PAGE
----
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NEW BOSTON, Texas — After spending a month and three meetings to consider a proposed optional higher cap placed on property tax rates, Bowie County Commissioners approved having the optional rate available to them Monday.

The court, in a 3 to 1 vote, agreed to have a proposed optional property tax rate cap of 8% available — if it ever becomes necessary — to potentially replace the state's current 3.5% property tax rate cap.

Bowie County Judge Bobby Howell stressed that this measure isn't at all a property tax increase of any kind.

"This isn't a vote to raise property taxes at all," Howell said during the Monday meeting. "This (new proposed property tax rate cap) is only an option we will have available to us, in case we need to raise the tax rate."

The Austin-based County Judges & Commissioners Association of Texas recently submitted a report from their General Counsel, which attributes the need for a potential higher property tax rate cap option to the possible need for more money — owing to the threat of a financial fallout related to the continuing and ongoing COVID-19 pandemic.

"The COVID-19 epidemic struck, essentially halting all economic and governmental activity for two months," the report states. "Sales tax revenues have plummeted. The specter of another wave of coronavirus and its effects on revenues and expenditures clouds the horizon for next year. With no commitment for additional state or federal assistance, counties must craft a budget and tax rate, that can survive the tests."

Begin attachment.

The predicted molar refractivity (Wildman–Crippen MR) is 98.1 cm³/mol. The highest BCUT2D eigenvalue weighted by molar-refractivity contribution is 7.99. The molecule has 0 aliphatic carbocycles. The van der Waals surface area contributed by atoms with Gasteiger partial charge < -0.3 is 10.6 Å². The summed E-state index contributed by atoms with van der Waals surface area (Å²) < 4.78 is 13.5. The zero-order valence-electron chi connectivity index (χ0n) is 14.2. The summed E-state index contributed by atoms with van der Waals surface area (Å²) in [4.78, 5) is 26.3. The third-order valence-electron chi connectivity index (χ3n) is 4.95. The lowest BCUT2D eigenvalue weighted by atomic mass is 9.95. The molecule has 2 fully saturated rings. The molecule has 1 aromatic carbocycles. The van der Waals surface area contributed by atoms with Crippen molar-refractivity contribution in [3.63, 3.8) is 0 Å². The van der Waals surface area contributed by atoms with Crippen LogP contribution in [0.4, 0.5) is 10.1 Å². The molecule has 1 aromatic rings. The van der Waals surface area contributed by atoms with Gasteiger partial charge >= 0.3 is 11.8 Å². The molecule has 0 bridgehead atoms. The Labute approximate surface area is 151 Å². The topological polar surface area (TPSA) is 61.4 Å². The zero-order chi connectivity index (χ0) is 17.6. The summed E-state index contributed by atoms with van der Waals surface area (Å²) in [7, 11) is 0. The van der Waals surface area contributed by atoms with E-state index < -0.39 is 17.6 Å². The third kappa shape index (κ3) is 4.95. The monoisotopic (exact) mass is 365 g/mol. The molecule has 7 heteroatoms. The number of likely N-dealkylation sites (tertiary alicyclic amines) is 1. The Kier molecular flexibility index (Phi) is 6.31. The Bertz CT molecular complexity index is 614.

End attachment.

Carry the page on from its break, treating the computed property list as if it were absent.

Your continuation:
The report states that "counties are strenuously attempting to hold expenditure to the absolute minimum, to reduce the burden on their taxpayers." However, the report goes on to add that "reductions in other revenues ( such as sales taxes, fines and fees) may compel a greater reliance on property taxes."

In other business, commissioners appointed DeKalb resident Vincent Nelson to replace Paul Brantly on the county's Emergency Services District 6. Brantly resigned July 9. Nelson will serve the remainder of the vacated term, which will end Dec. 31, 2020.

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